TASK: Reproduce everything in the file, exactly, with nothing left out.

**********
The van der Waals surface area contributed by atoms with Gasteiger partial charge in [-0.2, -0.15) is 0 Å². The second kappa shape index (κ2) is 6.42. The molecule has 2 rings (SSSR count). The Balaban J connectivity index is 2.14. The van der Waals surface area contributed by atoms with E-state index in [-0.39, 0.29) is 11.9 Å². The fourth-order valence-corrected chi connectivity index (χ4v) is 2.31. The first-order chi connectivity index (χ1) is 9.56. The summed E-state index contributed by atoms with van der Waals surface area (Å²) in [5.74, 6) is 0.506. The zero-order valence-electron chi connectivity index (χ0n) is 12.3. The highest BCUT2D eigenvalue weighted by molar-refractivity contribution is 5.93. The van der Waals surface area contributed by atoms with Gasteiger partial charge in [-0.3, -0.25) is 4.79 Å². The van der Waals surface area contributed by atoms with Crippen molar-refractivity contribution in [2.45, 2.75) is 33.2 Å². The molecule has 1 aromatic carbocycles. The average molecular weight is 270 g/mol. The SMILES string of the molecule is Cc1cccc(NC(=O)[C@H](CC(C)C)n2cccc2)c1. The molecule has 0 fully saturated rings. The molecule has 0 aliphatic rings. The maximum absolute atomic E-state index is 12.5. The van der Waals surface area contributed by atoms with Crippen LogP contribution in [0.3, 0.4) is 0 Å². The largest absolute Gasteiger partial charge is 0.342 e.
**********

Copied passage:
The van der Waals surface area contributed by atoms with Gasteiger partial charge in [-0.2, -0.15) is 0 Å². The second kappa shape index (κ2) is 6.42. The molecule has 2 rings (SSSR count). The Balaban J connectivity index is 2.14. The van der Waals surface area contributed by atoms with E-state index in [-0.39, 0.29) is 11.9 Å². The fourth-order valence-corrected chi connectivity index (χ4v) is 2.31. The first-order chi connectivity index (χ1) is 9.56. The summed E-state index contributed by atoms with van der Waals surface area (Å²) in [5.74, 6) is 0.506. The zero-order valence-electron chi connectivity index (χ0n) is 12.3. The highest BCUT2D eigenvalue weighted by molar-refractivity contribution is 5.93. The van der Waals surface area contributed by atoms with Gasteiger partial charge in [-0.3, -0.25) is 4.79 Å². The van der Waals surface area contributed by atoms with Crippen molar-refractivity contribution in [2.45, 2.75) is 33.2 Å². The molecule has 1 aromatic carbocycles. The average molecular weight is 270 g/mol. The SMILES string of the molecule is Cc1cccc(NC(=O)[C@H](CC(C)C)n2cccc2)c1. The molecule has 0 fully saturated rings. The molecule has 0 aliphatic rings. The maximum absolute atomic E-state index is 12.5. The van der Waals surface area contributed by atoms with Crippen LogP contribution in [0.3, 0.4) is 0 Å². The largest absolute Gasteiger partial charge is 0.342 e.